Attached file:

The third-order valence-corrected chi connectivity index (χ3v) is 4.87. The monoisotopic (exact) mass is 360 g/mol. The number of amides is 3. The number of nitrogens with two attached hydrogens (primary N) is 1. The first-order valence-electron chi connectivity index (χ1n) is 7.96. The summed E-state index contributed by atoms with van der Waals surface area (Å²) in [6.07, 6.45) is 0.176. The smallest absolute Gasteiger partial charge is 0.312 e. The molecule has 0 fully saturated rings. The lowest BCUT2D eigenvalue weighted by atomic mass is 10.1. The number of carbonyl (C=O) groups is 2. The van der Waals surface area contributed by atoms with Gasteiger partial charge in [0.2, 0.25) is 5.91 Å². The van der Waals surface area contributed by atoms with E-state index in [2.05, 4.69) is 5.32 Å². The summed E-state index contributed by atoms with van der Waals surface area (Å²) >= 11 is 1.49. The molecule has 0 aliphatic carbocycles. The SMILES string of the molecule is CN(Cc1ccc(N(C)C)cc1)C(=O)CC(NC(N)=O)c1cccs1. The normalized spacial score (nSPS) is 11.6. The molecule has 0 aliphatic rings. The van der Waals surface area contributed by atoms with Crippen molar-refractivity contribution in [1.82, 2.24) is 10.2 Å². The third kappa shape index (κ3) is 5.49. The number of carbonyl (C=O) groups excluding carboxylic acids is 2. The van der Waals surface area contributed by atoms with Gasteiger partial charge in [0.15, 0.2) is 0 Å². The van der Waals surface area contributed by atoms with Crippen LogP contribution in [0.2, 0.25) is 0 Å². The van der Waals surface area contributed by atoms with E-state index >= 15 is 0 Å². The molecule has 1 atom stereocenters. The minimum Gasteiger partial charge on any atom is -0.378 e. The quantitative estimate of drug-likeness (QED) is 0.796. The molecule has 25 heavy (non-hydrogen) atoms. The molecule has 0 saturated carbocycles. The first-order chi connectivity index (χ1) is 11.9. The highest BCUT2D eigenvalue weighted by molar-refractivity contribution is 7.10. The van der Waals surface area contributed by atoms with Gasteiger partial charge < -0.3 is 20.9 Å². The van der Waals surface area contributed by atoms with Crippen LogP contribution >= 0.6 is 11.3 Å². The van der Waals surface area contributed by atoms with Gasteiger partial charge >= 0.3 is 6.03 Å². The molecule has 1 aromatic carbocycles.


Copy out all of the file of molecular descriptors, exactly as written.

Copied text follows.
The third-order valence-corrected chi connectivity index (χ3v) is 4.87. The monoisotopic (exact) mass is 360 g/mol. The number of amides is 3. The number of nitrogens with two attached hydrogens (primary N) is 1. The first-order valence-electron chi connectivity index (χ1n) is 7.96. The summed E-state index contributed by atoms with van der Waals surface area (Å²) in [6.07, 6.45) is 0.176. The smallest absolute Gasteiger partial charge is 0.312 e. The molecule has 0 fully saturated rings. The lowest BCUT2D eigenvalue weighted by atomic mass is 10.1. The number of carbonyl (C=O) groups is 2. The van der Waals surface area contributed by atoms with Gasteiger partial charge in [0.2, 0.25) is 5.91 Å². The van der Waals surface area contributed by atoms with E-state index in [2.05, 4.69) is 5.32 Å². The summed E-state index contributed by atoms with van der Waals surface area (Å²) >= 11 is 1.49. The molecule has 0 aliphatic carbocycles. The SMILES string of the molecule is CN(Cc1ccc(N(C)C)cc1)C(=O)CC(NC(N)=O)c1cccs1. The normalized spacial score (nSPS) is 11.6. The molecule has 0 aliphatic rings. The van der Waals surface area contributed by atoms with Crippen molar-refractivity contribution in [1.82, 2.24) is 10.2 Å². The third kappa shape index (κ3) is 5.49. The number of carbonyl (C=O) groups excluding carboxylic acids is 2. The van der Waals surface area contributed by atoms with Gasteiger partial charge in [0.15, 0.2) is 0 Å². The van der Waals surface area contributed by atoms with Crippen LogP contribution in [0.2, 0.25) is 0 Å². The van der Waals surface area contributed by atoms with E-state index >= 15 is 0 Å². The molecule has 1 atom stereocenters. The minimum Gasteiger partial charge on any atom is -0.378 e. The quantitative estimate of drug-likeness (QED) is 0.796. The molecule has 25 heavy (non-hydrogen) atoms. The molecule has 0 saturated carbocycles. The first-order chi connectivity index (χ1) is 11.9. The highest BCUT2D eigenvalue weighted by molar-refractivity contribution is 7.10. The van der Waals surface area contributed by atoms with Gasteiger partial charge < -0.3 is 20.9 Å². The van der Waals surface area contributed by atoms with Crippen LogP contribution >= 0.6 is 11.3 Å². The van der Waals surface area contributed by atoms with Gasteiger partial charge >= 0.3 is 6.03 Å². The molecule has 1 aromatic carbocycles.